"Lovecraft was a racist"..."but he was just a product of his time"..."but he was overtly racist, even beyond other authors of the era. His stuff is problematic, was problematic, and as long as he is idolised always will be problematic"..."so you're saying he helped fuel the pulp-era's equivalent of the alt-right"..."no, maybe, sort of".
Identifying factors for characters can be descriptive or prescriptive. By my definiton here, prescriptive factors are applied to the character before the story occurs, such factors guide the intended actions of the characters, and in some cases a character's actions are even bound and limited by the identifying factor. Descriptive factors manifest as a result of the actions taken, a character who has a tendency to act in a certain way or repeat certain types of activities can be described as possessing traots associated with those acts.
A soldier, who has been trained to show courage under fire and remain loyal, has a prescriptive set of guidelines that shape their actions. A person who chooses to dress in team colours and attend sporting events screaming for the team corresponding to those colours to win can have a descriptive element of "sports fan" added to them.
One of those many splits I see between old-school gaming and newer forms is the attachment of character traits by prescriptive or descriptive means. Gaming in the old-school defines attributes, classes, races, and in some cases requires amy equipment to be prescribed along with "alignment" and other factors that may guide a character's course of action. Newer gaming forms lets the story guide things, or even let the characters guide things, with minimal definition at the start of play, but as the events unfold a depth and richness is added to the avatars in the imagined space. Freeform roleplaying (in the non-Australian context of the term) doesn't apply formal traits at all, we don't have any connection between the way the story plays out and any development of the characters within it (beyond an unwritten social contract).
I prefer a mix of prescriptive and descriptive play, I guess a lot of people do, but they all draw the balancing line at different points, and favour different games that define certain elements while allowing others to be discovered through play. Too much prescription feels railroady, too much description and it feels like there's no focus.
In the earliest forms of D&D, and games like Lamentations of the Flame Princess, there's too much prescription in the rules as written for my liking. Even to the point that the traditional fantasy races, such as elves, dwarves, and halflings are prescribed entire stereotypes based purely on their genetic heritage... A human can follow a class or profession, or even multi-class as changes in their story allow shifts in their direction, but these racial groups are pre-defined in the path that their journey will take, and in some cases are limited in the length of that journey through level caps. Virtually all of Palladium's games did the same thing, and that was something that locled them into the past when they were unwilling (or unable) to innovate.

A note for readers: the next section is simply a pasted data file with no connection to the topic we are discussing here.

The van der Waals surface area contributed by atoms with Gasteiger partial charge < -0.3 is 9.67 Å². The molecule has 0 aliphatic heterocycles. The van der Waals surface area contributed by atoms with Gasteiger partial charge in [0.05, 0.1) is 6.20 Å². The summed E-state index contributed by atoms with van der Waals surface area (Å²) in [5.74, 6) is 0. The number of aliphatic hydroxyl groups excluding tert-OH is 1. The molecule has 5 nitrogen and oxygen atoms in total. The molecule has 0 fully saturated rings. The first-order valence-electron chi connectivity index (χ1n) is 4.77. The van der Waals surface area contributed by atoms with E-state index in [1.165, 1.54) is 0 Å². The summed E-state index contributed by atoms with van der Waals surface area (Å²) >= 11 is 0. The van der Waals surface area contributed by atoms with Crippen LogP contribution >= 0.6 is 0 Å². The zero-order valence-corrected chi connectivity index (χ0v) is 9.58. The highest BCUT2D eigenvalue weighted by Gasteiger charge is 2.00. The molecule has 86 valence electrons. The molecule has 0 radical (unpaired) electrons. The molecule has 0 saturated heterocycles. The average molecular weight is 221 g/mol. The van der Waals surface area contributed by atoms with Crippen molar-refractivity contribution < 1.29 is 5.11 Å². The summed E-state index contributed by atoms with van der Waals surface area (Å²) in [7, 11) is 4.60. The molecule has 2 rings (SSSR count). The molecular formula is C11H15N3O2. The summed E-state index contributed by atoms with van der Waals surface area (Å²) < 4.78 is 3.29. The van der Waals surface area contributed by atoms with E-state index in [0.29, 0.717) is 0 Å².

Apocalypse World is also hugely prescriptive in its means of defining characters, to the point that certain means of modifying the flow of the story are completely off limits to characters who don't "have those moves checked off in their playbook".
I listened to a podcast where John Harper went through the iterations of development that underpinned Blades in the Dark. At one point in the game's development there were going to be prescriptive skills or other traits associated with specific cultures in the game, but it seems that this was deemed akin to racial profiling, and hence a bad sociological construct to integrate as an inherent part of the system.
(Race) "You're an elf, so you're expected to be good at archery."
(Gender) "She's female, so she must be naturally good at cooking."
(Race, or at least skin colouring) "He's black, so he must play bass guitar."
(Culture) "She's Chinese, she's obviously good at martial arts."
(Class) "He's lower class, he obviously has no idea about classical music or good art."
(Religion) "She's a Muslim, she must be a terrorist."
Profiling has been debunked in many psychological circles, but it remains a trope in lazy writing, so it remains in the collective public consciousness. The various elements that make up a person's identity are less about binary switches determining what can't be done and what must be done and what can't be done, and more about a menu and repertoire of inclinations. A member of a group of people is exposed more often to the types of traits that a specific group values...in order to gain value in their group, they see that it is in their interest to also manifest those traits. Outsiders who admire or ally with the group preach the virtues and positive sides of the group's traits while those opposed to them focus on the negative sides of those traits.
The problem I find with race in most games is that cultural and social elements are often conflated with genetic traits. An elf might have more nuanced cells in their retinas, allowing better nightvision, finer resolution, and an ability to see into parts of the light spectrum assocoated with "magic". Such vision may make it easier to access magical abilities because they are more sensitive to them, and the higher resolution might lead to easier targeting for ranged attacks, but it guarantees neither of those things. The character needs to take advantage of their racial heritage to gain it's benefits.
It's one of the things I've been struggling with in both my magical game about social inequality driving change at a metaphysical level, and this revisited project about miniatures. They both come at it from different angles, but it feels like the same stumbling block.